Social Distancing and Self Isolation

The government have now introduced stricter social distancing to help reduce the spread of coronavirus by limiting our contact with others.

However, it can be difficult to know what you can or can’t do, and who needs to be self-isolating completely.

Here’s our advice on staying healthy while social distancing, and what to do if you need to self-isolate:

What are the current government guidelines?

From Monday (23rd March) the government instructed that we stay at home, and only leave the house for one of four reasons:

  • Shopping for basic necessities, for example food and medicine and try to do this as infrequently as possibly
  • One form of exercise a day, for example a run, walk or cycle alone or with members of your household
  • Any medical need, or to care for a vulnerable person
  • Travelling to and from work, but only where this cannot be done from home.

This is carrying on for a further three weeks from Thursday 16th April with the government reviewing every 3 weeks.

Who should be self-isolating?

The government has announced that there are specific groups of people who are more at risk of coronavirus to self-isolate, you should be contacted by the NHS with specific advice on what to do. These groups include:

  • Those who have had an organ transplant
  • Have a long-term condition (this includes diabetes or asthma)
  • Are pregnant
  • Have a weakened immune system

The general advice for those more at risk includes not leaving your home for shopping, picking up medication or exercise and to stay at least 2 metres away from other people in your home. The current advice suggests this will be for 12 weeks, but the NHS letter you will receive will have further advice.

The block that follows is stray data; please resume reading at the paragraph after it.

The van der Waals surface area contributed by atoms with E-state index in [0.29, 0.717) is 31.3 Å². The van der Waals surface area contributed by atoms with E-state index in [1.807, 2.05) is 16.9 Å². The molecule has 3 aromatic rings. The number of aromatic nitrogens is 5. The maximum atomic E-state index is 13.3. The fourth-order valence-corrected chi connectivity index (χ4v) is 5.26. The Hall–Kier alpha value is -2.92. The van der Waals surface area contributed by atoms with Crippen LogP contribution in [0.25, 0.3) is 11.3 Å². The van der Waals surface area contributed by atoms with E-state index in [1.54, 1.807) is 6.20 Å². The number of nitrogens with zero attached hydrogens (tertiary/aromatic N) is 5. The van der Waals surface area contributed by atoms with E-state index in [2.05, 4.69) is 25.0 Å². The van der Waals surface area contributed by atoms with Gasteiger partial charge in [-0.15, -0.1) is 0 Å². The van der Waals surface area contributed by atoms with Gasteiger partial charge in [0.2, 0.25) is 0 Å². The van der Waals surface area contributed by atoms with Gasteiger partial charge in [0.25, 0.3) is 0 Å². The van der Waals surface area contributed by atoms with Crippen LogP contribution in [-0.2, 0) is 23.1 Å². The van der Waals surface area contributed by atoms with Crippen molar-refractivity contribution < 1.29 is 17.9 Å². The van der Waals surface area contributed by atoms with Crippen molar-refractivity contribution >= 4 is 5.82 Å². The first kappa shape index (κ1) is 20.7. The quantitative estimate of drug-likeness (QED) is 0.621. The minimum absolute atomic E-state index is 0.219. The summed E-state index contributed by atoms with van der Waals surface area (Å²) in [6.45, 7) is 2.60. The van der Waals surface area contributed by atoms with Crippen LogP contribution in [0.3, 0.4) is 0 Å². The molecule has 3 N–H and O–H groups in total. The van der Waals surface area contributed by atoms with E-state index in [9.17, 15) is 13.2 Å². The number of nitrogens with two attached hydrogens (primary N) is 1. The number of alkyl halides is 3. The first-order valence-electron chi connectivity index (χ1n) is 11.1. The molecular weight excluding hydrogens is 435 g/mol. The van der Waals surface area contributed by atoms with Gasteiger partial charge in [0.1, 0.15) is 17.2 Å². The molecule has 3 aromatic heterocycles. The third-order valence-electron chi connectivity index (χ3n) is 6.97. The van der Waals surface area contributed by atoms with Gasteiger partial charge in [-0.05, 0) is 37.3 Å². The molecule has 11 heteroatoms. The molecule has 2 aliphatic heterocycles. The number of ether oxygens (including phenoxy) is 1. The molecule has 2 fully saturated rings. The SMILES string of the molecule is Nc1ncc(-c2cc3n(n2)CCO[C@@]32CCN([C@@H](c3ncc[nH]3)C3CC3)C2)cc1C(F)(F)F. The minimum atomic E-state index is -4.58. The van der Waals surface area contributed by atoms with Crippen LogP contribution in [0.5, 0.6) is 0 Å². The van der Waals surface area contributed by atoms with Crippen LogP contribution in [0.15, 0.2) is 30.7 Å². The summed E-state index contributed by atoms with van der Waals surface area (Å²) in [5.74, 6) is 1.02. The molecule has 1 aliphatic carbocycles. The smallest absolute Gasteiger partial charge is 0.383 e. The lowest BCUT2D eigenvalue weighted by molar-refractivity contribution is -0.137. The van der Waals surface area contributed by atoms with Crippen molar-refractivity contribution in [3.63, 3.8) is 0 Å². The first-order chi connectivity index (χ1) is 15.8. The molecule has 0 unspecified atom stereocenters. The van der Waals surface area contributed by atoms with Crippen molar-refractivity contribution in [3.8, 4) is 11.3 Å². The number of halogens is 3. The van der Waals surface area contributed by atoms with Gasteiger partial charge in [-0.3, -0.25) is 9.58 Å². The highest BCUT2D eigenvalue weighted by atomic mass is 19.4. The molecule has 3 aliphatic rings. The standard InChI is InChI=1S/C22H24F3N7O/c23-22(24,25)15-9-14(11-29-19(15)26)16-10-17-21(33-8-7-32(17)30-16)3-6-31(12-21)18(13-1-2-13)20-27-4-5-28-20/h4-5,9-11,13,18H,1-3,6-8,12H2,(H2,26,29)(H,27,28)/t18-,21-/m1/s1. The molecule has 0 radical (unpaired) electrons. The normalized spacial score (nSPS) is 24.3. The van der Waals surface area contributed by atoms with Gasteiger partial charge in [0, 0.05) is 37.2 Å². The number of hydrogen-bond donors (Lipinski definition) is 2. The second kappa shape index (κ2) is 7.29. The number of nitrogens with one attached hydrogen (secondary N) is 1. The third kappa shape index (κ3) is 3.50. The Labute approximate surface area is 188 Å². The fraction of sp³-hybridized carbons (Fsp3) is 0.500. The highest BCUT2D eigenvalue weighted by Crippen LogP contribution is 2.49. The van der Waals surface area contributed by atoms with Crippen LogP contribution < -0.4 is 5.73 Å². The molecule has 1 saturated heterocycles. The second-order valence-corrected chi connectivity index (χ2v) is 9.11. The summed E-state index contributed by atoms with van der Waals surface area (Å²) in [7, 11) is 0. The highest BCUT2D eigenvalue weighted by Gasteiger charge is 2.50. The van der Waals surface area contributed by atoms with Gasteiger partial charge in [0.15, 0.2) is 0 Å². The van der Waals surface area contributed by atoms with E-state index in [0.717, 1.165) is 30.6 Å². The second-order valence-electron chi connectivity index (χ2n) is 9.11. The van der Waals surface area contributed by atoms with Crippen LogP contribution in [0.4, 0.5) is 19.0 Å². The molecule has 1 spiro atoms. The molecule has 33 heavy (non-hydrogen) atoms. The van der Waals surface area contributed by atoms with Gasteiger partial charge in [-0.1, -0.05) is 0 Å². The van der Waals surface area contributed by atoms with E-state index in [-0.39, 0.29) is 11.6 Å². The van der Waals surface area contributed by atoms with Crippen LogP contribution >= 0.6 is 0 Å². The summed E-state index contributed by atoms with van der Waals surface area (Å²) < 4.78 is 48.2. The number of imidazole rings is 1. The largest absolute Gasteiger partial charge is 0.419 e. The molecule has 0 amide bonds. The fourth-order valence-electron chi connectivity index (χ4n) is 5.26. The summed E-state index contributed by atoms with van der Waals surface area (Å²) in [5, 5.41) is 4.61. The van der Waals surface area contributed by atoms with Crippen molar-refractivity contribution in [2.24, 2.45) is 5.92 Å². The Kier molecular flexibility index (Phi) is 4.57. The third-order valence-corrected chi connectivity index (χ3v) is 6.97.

You could ask your friends, family or neighbours to pick up supplies for you and leave them outside your door.

How to manage your medication if self-isolating:

For those with a repeat prescription, you might be considering the best ways to access your medication while limiting your contact with others. Our online prescription service Echo by LloydsPharmacy can help.

The service works with your NHS GP to take care of your repeat prescriptions and deliver it to you for FREE*. Simply sign up, request your prescription using the app or website and the team of pharmacists will dispense your medication.

An added benefit is family members, carers or friends can manage someone else’s medication (up to six people of any age, including children under 16) on their behalf, so if you are worried about an elderly friend or relative this is a way you could help.

*England only

How to look after your mental and physical health:

Being restricted to your home won’t be easy, you might find it boring or frustrating and find that it’s affecting your mood and your mental health. There are things you can try that might help you:

  • Try a variety of at home exercises, YouTube videos or the NHS website have ideas to help you stay active
  • It might be tempting to snack if you’re home all day, but try to eat healthy-well balanced meals and stay hydrated
  • Spend time doing things you enjoy or take up a new hobby, you could try reading, cooking new recipes, taking up arts or crafts or trying mindfulness
  • Get some fresh air when you can by opening your windows and if you have a garden get some natural sunlight.
  • Try to go outside for your 1 form of exercise a day, even if that’s just a 5 minute walk
  • Make sure to stay in touch with family and friends, whether that’s through video chatting, text messaging, or over the phone.

Self-isolation if you have symptoms of coronavirus:

If you have symptoms of coronavirus or you live with someone who does you will need to stay at home.

  • If you live alone and have symptoms you need to stay at home for at least 7 days
  • If you live with other people, then you and your whole household need to stay at home for 14 days from when the first person in your household started showing symptoms

Please don’t go to a GP surgery, pharmacy or hospital. You don’t need to contact 111 to tell them you’re staying at home and testing for the virus isn’t needed.

Use the NHS 111 online coronavirus service if:

  • You feel you can’t cope with your symptoms
  • Your condition gets worse
  • Your symptoms don’t get better after 7 days

Please visit the NHS’s information page for more advice and guidance on managing symptoms and the latest government guidance on managing the outbreak.